Four veterans selected to lead Little Neck-Douglaston parade

By Kelsey Durham

The planning committee for the Little Neck-Douglaston Memorial Day Parade has named four men who will be honored at this year’s annual event.

In line with the World War II theme chosen for the 87th-annual parade, the committee selected four veterans who survived battle to serve as grand marshals and lead the parade next month.

The first of the honorees, retired U.S. Army Lt. Col. John Peterkin, served as a steward’s mate in the U.S. Navy before joining the ROTC program while attending City College. He served two years in Korea before also completing two tours of combat in Vietnam. Peterkin has two sons who both served in the Army during the Iraq and Afghanistan conflicts.

Little Neck resident Thomas Dent advocated for peace as a student at Queens College before joining the Navy after Pearl Harbor was attacked by the Japanese in 1941. He went on to become captain of a PT boat armed with torpedoes during WWII and survived Japanese bombs, a kamikaze attack and the burning of a gasoline ship. Upon returning to New York, Dent taught law at Queens College while raising a family in northeast Queens.

Manhattan native Rocco Moretto was one of the first 18-year-old men to be drafted into service during WWII and among the group of U.S. soldiers who landed on Omaha Beach in Normandy June 6, 1944, the date now commonly known as D-Day. He is one of just two soldiers from his 219-man unit who was unharmed during the war and today he frequently travels to schools to share his experiences with students. Moretto now lives in western Queens, and a Veterans of Foreign Wars post in Long Island City bears his name in honor of his service.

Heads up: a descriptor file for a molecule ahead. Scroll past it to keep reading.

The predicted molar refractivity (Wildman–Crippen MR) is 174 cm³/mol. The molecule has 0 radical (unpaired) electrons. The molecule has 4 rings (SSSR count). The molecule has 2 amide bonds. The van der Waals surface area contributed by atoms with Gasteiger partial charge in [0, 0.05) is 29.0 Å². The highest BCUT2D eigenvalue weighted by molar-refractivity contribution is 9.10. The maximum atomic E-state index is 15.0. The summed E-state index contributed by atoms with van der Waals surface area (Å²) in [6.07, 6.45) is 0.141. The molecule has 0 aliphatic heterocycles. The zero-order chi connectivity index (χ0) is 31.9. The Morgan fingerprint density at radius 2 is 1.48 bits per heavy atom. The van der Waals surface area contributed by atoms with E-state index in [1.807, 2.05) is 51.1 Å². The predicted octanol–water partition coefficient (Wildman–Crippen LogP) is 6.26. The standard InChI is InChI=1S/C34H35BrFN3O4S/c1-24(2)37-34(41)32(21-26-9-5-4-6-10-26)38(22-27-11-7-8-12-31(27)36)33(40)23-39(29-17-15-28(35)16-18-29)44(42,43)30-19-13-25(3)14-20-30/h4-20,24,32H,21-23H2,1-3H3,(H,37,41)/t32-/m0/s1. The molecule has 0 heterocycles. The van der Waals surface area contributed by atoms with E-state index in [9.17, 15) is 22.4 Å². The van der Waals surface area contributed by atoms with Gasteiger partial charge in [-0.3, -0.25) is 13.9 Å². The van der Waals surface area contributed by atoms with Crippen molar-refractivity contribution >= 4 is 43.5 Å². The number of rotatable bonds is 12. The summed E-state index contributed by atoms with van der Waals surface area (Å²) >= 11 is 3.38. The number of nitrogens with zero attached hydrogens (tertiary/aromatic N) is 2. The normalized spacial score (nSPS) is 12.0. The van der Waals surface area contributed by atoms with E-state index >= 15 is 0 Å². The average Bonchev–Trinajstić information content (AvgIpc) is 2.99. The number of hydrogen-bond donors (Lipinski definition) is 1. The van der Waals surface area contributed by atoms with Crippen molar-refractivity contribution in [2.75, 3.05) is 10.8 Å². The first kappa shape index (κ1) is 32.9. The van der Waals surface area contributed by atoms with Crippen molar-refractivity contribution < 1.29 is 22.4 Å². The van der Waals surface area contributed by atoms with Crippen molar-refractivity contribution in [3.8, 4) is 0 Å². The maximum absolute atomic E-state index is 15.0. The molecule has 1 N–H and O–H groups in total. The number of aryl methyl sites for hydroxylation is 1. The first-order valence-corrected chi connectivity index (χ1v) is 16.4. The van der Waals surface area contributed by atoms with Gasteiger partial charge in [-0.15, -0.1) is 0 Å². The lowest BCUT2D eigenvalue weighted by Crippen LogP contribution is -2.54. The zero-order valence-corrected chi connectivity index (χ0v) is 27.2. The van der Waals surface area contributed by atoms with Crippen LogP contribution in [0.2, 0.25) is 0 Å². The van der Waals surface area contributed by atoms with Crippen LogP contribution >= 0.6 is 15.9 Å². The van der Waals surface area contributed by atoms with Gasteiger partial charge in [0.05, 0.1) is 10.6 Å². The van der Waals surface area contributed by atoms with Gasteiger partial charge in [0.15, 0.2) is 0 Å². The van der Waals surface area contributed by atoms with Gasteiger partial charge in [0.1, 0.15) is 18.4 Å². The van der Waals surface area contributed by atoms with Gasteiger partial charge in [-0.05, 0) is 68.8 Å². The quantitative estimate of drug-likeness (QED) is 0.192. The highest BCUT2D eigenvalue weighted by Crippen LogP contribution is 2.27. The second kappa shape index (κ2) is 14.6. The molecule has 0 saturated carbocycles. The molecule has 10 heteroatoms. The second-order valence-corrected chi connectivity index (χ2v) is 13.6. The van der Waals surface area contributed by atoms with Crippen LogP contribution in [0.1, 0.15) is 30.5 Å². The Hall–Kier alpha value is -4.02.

The fourth grand marshal is John McHugh Sr., a third-generation war veteran whose grandfather fought in the Civil War and whose father was wounded during World War I. McHugh was an orphan during the Great Depression before he joined the Army during WWII, during which he served as a member of the infantry unit that landed in Normandy in 1944. He survived Omaha Beach after finding himself unarmed as the only member of his machine gun crew to make it to ashore and went on to be awarded a Silver Star and Bronze Star for his service.

The four veterans will lead the group at the front of the May 26 parade, which starts at 2 p.m.

Reach reporter Kelsey Durham at 718-260-4573 or by e-mail at kdurham@cnglocal.com.